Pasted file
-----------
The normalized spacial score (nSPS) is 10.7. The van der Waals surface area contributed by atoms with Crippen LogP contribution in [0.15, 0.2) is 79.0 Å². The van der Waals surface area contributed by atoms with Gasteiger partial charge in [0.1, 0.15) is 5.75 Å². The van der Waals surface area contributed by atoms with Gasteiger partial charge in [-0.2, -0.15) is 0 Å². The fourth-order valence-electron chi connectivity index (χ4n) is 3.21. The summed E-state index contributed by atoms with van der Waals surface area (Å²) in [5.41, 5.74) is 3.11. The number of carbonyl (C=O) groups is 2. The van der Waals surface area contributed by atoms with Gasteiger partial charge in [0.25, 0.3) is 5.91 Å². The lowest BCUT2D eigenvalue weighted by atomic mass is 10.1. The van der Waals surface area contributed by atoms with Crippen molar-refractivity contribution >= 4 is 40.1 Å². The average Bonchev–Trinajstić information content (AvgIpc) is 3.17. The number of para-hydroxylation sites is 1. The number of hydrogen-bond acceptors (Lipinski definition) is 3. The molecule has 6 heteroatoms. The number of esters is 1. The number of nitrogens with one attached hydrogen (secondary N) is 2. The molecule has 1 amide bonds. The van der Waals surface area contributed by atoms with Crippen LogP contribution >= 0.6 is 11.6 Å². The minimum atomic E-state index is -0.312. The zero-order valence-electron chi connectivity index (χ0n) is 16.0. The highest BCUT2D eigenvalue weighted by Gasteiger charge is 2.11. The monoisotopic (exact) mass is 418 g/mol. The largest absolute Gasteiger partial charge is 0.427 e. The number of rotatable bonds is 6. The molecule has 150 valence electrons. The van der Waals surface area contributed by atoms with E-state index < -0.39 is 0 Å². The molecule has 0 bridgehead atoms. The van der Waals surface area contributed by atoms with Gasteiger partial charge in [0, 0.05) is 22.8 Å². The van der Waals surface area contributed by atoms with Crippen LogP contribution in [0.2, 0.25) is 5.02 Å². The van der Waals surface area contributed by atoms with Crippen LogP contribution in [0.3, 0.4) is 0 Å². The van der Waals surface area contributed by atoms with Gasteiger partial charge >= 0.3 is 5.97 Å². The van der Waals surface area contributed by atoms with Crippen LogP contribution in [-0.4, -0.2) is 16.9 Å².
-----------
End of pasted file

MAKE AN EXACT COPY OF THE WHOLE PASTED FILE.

The normalized spacial score (nSPS) is 10.7. The van der Waals surface area contributed by atoms with Crippen LogP contribution in [0.15, 0.2) is 79.0 Å². The van der Waals surface area contributed by atoms with Gasteiger partial charge in [0.1, 0.15) is 5.75 Å². The van der Waals surface area contributed by atoms with Gasteiger partial charge in [-0.2, -0.15) is 0 Å². The fourth-order valence-electron chi connectivity index (χ4n) is 3.21. The summed E-state index contributed by atoms with van der Waals surface area (Å²) in [5.41, 5.74) is 3.11. The number of carbonyl (C=O) groups is 2. The van der Waals surface area contributed by atoms with Gasteiger partial charge in [0.25, 0.3) is 5.91 Å². The lowest BCUT2D eigenvalue weighted by atomic mass is 10.1. The van der Waals surface area contributed by atoms with Crippen molar-refractivity contribution >= 4 is 40.1 Å². The average Bonchev–Trinajstić information content (AvgIpc) is 3.17. The number of para-hydroxylation sites is 1. The number of hydrogen-bond acceptors (Lipinski definition) is 3. The molecule has 6 heteroatoms. The number of esters is 1. The number of nitrogens with one attached hydrogen (secondary N) is 2. The molecule has 1 amide bonds. The van der Waals surface area contributed by atoms with Crippen LogP contribution >= 0.6 is 11.6 Å². The minimum atomic E-state index is -0.312. The zero-order valence-electron chi connectivity index (χ0n) is 16.0. The highest BCUT2D eigenvalue weighted by Gasteiger charge is 2.11. The monoisotopic (exact) mass is 418 g/mol. The largest absolute Gasteiger partial charge is 0.427 e. The number of rotatable bonds is 6. The molecule has 150 valence electrons. The van der Waals surface area contributed by atoms with E-state index < -0.39 is 0 Å². The molecule has 0 bridgehead atoms. The van der Waals surface area contributed by atoms with Gasteiger partial charge in [0, 0.05) is 22.8 Å². The van der Waals surface area contributed by atoms with Crippen LogP contribution in [0.2, 0.25) is 5.02 Å². The van der Waals surface area contributed by atoms with Crippen LogP contribution in [0.3, 0.4) is 0 Å². The van der Waals surface area contributed by atoms with Gasteiger partial charge >= 0.3 is 5.97 Å². The van der Waals surface area contributed by atoms with Crippen LogP contribution in [-0.4, -0.2) is 16.9 Å².